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The real reason why Trump using an old Android phone should freak you out

January 26th, 2017 at 7:14 PM
Donald Trump's Android Phone Security

President Donald Trump is still using his old Android phone, a new report revealed, even if he’s not supposed to do it. The device is believed to an unsecured handset that poses a severe security risk. Trump did receive a brand new handset before taking office, and a new phone number. But the fact that he still uses his old Android handset is troublesome. A security expert highlighted the real reason why Trump’s Android phone is a massive risk for the president.

It’s not the fact hackers could grab data from his device, believed to be a Galaxy S3, or access sensitive email contents — Trump might not even be using those smartphone features.

Far more concerning is that the microphone of the handset could be hijacked and activated without the user — in this case Trump — knowing anything about it.

“I’m not concerned about the data. Anything he reads on that screen is coming from the insecure network that we all use, and any e-mails, texts, Tweets, and whatever are going out to that same network,” cryptography expert Bruce Schneier wrote.

“But this is a consumer device, and it’s going to have security vulnerabilities. He’s at risk from everybody, ranging from lone hackers to the better-funded intelligence agencies of the world. And while the risk of a forged e-mail is real — it could easily move the stock market — the bigger risk is eavesdropping. That Android has a microphone, which means that it can be turned into a room bug without anyone’s knowledge. That’s my real fear.”

Schneier is a “widely respected” cryptographer, Business Insider says, and he’s better versed in the “cyber” than Trump will ever be.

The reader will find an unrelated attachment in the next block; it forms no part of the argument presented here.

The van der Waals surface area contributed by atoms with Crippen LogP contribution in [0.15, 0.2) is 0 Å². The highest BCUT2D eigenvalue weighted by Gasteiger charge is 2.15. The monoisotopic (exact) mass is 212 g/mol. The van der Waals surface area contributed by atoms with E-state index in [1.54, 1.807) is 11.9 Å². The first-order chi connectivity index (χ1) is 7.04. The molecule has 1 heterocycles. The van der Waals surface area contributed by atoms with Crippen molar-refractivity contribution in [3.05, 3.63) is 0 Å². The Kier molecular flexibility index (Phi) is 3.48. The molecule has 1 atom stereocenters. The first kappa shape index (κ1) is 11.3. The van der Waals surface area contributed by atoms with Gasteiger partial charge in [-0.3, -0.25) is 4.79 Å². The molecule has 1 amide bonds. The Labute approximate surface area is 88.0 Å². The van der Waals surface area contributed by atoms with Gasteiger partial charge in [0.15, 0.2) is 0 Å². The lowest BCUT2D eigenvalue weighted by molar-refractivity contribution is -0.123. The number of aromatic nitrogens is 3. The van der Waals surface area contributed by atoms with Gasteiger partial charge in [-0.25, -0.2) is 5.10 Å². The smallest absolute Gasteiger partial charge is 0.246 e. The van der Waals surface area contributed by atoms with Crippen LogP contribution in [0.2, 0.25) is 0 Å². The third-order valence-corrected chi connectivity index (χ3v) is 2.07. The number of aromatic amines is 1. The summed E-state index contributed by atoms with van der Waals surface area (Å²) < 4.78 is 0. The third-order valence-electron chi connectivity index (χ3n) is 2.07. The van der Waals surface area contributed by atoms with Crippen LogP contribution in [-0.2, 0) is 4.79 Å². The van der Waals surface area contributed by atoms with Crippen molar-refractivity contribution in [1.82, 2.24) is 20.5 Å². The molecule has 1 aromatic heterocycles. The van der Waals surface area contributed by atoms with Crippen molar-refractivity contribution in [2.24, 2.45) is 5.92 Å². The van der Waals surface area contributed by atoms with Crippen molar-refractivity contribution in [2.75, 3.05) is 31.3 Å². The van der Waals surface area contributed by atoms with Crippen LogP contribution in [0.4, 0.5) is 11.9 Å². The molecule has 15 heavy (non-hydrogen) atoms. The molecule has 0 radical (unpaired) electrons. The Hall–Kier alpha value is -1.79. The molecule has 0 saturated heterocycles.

In case you don’t think that an Android device can be used for such purposes, then you need to see this video of a student silently capturing all data from an Android phone someone stole from him, complete with microphone and camera access.

And that’s just a regular person doing that with a phone. Sure, it’s not a hacked device — the software was preinstalled on it. But someone could do something similar by remotely hacking a phone. In fact, a recent report revealed that Russia conducted a sophisticated cyber attack against the Ukrainian army, turning Android devices used by artillerymen for targeting into GPS trackers that would signal any troop movements. By the way, it’s believed the same hackers who attacked Ukraine are also responsible for the cyber hits on the Democrats last summer.

Chris Smith started writing about gadgets as a hobby, and before he knew it he was sharing his views on tech stuff with readers around the world. Whenever he's not writing about gadgets he miserably fails to stay away from them, although he desperately tries. But that's not necessarily a bad thing.




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